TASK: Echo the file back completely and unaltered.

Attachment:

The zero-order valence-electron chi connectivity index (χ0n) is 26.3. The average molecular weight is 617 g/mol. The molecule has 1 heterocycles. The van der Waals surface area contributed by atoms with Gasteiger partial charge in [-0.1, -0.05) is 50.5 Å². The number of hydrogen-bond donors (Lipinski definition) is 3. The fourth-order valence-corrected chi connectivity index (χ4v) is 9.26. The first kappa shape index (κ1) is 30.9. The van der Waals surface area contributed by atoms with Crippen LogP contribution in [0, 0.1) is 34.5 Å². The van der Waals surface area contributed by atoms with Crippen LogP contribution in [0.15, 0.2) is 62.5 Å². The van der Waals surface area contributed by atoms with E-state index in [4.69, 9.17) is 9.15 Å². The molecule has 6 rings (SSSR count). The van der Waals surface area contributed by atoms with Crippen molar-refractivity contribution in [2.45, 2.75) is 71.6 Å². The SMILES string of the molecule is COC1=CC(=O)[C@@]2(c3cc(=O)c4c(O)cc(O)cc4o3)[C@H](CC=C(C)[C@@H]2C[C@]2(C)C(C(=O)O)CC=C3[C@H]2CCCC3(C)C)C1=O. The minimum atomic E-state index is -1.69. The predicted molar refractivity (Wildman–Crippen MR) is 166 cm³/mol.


The zero-order valence-electron chi connectivity index (χ0n) is 26.3. The average molecular weight is 617 g/mol. The molecule has 1 heterocycles. The van der Waals surface area contributed by atoms with Gasteiger partial charge in [-0.1, -0.05) is 50.5 Å². The number of hydrogen-bond donors (Lipinski definition) is 3. The fourth-order valence-corrected chi connectivity index (χ4v) is 9.26. The first kappa shape index (κ1) is 30.9. The van der Waals surface area contributed by atoms with Crippen LogP contribution in [0, 0.1) is 34.5 Å². The van der Waals surface area contributed by atoms with Crippen LogP contribution in [0.15, 0.2) is 62.5 Å². The van der Waals surface area contributed by atoms with E-state index in [4.69, 9.17) is 9.15 Å². The molecule has 6 rings (SSSR count). The van der Waals surface area contributed by atoms with Crippen molar-refractivity contribution in [2.45, 2.75) is 71.6 Å². The SMILES string of the molecule is COC1=CC(=O)[C@@]2(c3cc(=O)c4c(O)cc(O)cc4o3)[C@H](CC=C(C)[C@@H]2C[C@]2(C)C(C(=O)O)CC=C3[C@H]2CCCC3(C)C)C1=O. The minimum atomic E-state index is -1.69. The predicted molar refractivity (Wildman–Crippen MR) is 166 cm³/mol.